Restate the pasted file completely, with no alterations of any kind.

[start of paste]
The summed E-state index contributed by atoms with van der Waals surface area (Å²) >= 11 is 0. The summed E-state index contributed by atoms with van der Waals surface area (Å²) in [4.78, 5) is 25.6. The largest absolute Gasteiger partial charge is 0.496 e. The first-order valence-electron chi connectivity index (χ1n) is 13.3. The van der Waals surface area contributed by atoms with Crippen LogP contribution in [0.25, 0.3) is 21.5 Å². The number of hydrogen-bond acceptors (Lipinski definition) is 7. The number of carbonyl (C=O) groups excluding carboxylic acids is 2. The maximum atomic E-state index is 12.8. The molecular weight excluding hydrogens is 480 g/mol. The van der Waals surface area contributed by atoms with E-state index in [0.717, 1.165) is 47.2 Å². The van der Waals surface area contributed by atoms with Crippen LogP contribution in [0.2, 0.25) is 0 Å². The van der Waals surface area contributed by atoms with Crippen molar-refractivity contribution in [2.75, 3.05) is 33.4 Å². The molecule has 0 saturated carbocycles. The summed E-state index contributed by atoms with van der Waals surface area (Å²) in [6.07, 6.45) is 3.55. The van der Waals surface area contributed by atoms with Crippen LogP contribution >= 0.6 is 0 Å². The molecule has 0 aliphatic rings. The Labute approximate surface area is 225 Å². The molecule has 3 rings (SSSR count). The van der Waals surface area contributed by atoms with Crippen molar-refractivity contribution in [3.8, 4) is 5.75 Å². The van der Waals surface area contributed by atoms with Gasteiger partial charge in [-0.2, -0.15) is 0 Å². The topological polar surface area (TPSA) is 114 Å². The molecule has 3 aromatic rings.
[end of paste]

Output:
The summed E-state index contributed by atoms with van der Waals surface area (Å²) >= 11 is 0. The summed E-state index contributed by atoms with van der Waals surface area (Å²) in [4.78, 5) is 25.6. The largest absolute Gasteiger partial charge is 0.496 e. The first-order valence-electron chi connectivity index (χ1n) is 13.3. The van der Waals surface area contributed by atoms with Crippen LogP contribution in [0.25, 0.3) is 21.5 Å². The number of hydrogen-bond acceptors (Lipinski definition) is 7. The number of carbonyl (C=O) groups excluding carboxylic acids is 2. The maximum atomic E-state index is 12.8. The molecular weight excluding hydrogens is 480 g/mol. The van der Waals surface area contributed by atoms with E-state index in [0.717, 1.165) is 47.2 Å². The van der Waals surface area contributed by atoms with Crippen LogP contribution in [0.2, 0.25) is 0 Å². The van der Waals surface area contributed by atoms with Crippen molar-refractivity contribution in [2.75, 3.05) is 33.4 Å². The molecule has 0 saturated carbocycles. The summed E-state index contributed by atoms with van der Waals surface area (Å²) in [6.07, 6.45) is 3.55. The van der Waals surface area contributed by atoms with Crippen LogP contribution >= 0.6 is 0 Å². The molecule has 0 aliphatic rings. The Labute approximate surface area is 225 Å². The molecule has 3 rings (SSSR count). The van der Waals surface area contributed by atoms with Crippen molar-refractivity contribution in [3.8, 4) is 5.75 Å². The van der Waals surface area contributed by atoms with Gasteiger partial charge in [-0.2, -0.15) is 0 Å². The topological polar surface area (TPSA) is 114 Å². The molecule has 3 aromatic rings.